Saturday, March 20, 2010


Sometimes I feel guilty eating a hamburger and sometimes I don't.  It depends on the hamburger.  I don't eat them very much.  A few weeks ago I had one that was fairly terrible... this was at a place near the Farmer's Market... it was mediocre and terrible. And when I was done, I thought: Some poor animal got ground into tasteless gray chuck in order for me to meat that bland and mealy burger that just made me feel disgusting.  Its death was probably painful and brutal, if relatively quick, but its life must have been a nightmare of drudgery and pain... tedium... confinement... casual cruelty.  Animals suffer... they have no fewer nerves than humans doNatalie Portman hates meat-eating.  Today I had a delicious bacon avocado cheeseburger... really excellent as these things go.  I thought: Man, I wish I lived near this place so I could have these more often.  Then I felt guilty, thinking about the poor cow.  But the guilt felt distant, like I was seeing it in a museum.  Then I felt guilty because the guilt felt distant.  But I also thought: People have been eating animals, and animals have been eating animals, since there were people and animals.  There is nothing inherently wrong about it.  The industrial food complex is an ugly, ugly thing.  But there is nothing inherently wrong with eating animals.  I feel that I should, morally and rationally, become a vegetarian. But I do like to eat. I love it... I love it so much.


Little Miss Nomad said...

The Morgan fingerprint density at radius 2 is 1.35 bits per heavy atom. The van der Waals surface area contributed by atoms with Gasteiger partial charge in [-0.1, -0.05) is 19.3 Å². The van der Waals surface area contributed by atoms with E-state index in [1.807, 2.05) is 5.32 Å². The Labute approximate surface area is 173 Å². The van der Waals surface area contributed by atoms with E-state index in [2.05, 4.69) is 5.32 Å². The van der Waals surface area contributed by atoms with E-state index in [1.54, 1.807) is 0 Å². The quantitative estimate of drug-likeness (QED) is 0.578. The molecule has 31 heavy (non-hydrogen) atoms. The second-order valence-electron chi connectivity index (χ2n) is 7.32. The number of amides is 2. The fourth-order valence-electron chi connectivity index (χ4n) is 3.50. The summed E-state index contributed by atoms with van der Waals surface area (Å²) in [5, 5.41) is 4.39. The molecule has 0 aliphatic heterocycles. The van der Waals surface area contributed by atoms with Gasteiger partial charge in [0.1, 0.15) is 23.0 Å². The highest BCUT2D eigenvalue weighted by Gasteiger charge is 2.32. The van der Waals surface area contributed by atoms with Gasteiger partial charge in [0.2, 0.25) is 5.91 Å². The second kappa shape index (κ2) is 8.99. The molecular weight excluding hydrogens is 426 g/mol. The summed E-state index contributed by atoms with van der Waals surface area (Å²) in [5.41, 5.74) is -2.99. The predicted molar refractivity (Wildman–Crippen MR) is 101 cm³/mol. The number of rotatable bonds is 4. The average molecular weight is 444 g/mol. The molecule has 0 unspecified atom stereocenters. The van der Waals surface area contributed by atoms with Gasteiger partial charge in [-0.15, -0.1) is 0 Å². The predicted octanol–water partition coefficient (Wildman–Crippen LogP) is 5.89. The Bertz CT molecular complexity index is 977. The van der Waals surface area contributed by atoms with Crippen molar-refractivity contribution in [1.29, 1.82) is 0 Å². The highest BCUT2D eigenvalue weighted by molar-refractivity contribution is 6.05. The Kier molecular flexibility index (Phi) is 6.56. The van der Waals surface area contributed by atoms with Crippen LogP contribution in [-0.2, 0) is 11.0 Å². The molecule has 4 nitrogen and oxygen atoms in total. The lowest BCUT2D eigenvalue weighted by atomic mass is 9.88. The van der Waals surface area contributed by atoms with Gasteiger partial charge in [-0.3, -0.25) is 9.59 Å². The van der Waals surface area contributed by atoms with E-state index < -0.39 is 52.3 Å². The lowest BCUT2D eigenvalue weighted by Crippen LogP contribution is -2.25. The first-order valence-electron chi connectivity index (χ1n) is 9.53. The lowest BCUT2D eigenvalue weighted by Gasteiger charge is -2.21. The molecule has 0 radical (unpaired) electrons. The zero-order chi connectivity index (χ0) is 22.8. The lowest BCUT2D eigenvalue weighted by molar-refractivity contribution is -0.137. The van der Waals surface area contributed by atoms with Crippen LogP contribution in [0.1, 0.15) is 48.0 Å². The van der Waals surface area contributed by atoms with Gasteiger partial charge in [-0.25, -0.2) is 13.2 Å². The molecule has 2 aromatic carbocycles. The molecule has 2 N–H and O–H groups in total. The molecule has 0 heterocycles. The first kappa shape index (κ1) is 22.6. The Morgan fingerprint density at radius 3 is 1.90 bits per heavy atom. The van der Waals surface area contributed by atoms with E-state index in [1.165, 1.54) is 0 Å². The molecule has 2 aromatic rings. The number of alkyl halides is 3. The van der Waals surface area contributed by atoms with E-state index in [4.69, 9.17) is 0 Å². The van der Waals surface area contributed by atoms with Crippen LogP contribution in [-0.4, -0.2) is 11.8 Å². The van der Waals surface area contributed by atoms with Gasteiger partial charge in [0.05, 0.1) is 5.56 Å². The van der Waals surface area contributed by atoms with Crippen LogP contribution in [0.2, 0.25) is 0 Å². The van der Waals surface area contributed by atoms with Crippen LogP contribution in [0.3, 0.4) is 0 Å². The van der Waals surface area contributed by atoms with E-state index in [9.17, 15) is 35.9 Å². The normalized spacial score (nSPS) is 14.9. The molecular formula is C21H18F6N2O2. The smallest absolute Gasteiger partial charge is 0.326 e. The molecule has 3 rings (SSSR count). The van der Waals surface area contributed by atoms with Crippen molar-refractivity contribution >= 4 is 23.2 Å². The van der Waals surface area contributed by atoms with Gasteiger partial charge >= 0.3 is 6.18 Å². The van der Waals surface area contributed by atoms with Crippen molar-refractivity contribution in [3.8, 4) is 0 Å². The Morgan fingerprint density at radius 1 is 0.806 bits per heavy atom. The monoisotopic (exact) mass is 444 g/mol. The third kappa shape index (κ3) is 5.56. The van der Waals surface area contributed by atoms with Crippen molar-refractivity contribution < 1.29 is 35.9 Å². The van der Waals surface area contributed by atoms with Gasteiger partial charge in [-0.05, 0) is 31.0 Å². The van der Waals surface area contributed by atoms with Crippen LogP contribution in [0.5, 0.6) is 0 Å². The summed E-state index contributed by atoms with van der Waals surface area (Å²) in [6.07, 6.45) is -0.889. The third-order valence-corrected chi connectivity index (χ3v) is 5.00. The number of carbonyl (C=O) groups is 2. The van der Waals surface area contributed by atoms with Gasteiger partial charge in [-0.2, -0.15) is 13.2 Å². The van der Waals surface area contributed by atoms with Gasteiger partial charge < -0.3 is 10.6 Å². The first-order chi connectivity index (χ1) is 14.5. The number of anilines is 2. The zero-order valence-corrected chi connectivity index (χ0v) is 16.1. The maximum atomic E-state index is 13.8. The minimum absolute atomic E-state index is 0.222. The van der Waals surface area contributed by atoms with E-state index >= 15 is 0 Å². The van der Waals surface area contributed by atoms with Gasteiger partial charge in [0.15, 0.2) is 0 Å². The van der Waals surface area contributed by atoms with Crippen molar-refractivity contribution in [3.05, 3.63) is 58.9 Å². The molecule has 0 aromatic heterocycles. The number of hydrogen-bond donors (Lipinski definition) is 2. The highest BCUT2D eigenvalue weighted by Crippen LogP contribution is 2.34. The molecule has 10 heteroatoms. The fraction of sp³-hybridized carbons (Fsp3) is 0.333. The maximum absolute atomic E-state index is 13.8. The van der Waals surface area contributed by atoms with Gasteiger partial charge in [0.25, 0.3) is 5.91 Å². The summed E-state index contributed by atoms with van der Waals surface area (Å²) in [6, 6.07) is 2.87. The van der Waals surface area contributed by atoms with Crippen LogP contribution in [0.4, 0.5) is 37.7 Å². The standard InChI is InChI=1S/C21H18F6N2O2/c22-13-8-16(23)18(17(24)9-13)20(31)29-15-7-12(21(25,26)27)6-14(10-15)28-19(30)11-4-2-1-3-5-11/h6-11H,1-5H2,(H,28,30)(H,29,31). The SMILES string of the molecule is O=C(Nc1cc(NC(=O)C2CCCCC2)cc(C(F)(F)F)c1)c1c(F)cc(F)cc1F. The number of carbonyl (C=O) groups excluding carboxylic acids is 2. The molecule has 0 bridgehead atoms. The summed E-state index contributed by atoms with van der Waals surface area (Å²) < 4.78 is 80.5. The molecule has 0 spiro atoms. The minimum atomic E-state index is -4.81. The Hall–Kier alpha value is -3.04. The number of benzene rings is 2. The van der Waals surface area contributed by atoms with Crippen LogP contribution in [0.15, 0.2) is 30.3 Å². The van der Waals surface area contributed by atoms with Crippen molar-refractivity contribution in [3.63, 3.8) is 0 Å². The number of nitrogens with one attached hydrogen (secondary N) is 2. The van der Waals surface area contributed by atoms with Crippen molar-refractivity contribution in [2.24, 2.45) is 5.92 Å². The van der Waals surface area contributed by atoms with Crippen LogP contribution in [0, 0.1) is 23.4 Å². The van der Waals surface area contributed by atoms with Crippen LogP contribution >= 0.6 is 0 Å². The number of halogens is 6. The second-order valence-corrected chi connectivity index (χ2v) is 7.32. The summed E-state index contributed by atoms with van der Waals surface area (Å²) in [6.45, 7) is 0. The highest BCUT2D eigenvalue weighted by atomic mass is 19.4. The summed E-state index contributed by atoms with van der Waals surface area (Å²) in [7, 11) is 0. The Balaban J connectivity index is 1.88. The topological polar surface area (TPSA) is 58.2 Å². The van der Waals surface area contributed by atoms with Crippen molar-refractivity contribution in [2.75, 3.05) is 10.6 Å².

This comment has been removed by the author.
Little Miss Nomad said...

There is nothing unnatural about eating meat, but the way we Americans in the 21st century do it, by and large, is neither good for planet or ourselves. You shouldn't feel bad about yourself when you eat a crappy burger. You should feel rage at the people who disrespected that cow, at whatever point that became a bad burger.

Did you ever read Fast Food Nation, btw? That'll send you off meat fast. Foer, on the other hand, irritates me enough that I want to eat meat just to spite him.

Meanwhile, who cares what Natalie Portman thinks?

N A said...

I didn't read it. I don't eat meat all that often anymore, really. I do eat eggs a lot. Mostly these days I eat oranges and avocados.

Ian said...

The most intelligent handling of this issue that I've ever come across is in "Consider the Lobster," by David Foster Wallace. You've probably read this already, but it's a remarkable essay, and worth revisiting.

My wife and I actually stopped eating mammals (for the sake of integrity, I counted it wrong to eat anything I couldn't in good conscience kill myself, leaving fish/seafood in the "okay" column but everything else off limits) for a period of about two years; then, because my wife was pregnant and not gaining weight, we decided to go ahead and eat meat again. I've gotta say, the first beef I ate after my long hiatus--a Steakhouse XT burger from Burger King--was absolutely the most sublime culinary experience of my life. Since then, I've had a hard time giving it up entirely, the voice of my conscience not being as loud as the hedonistic urge of my palate.

Interestingly, though, my wife stopped eating beef during her pregnancy, because she had a dream in which our baby was born with a cow's head. Perhaps there are deeper cultural undercurrents at play, her being Hindu, but I still think it's sort of hilarious that this is the reason she doesn't eat beef.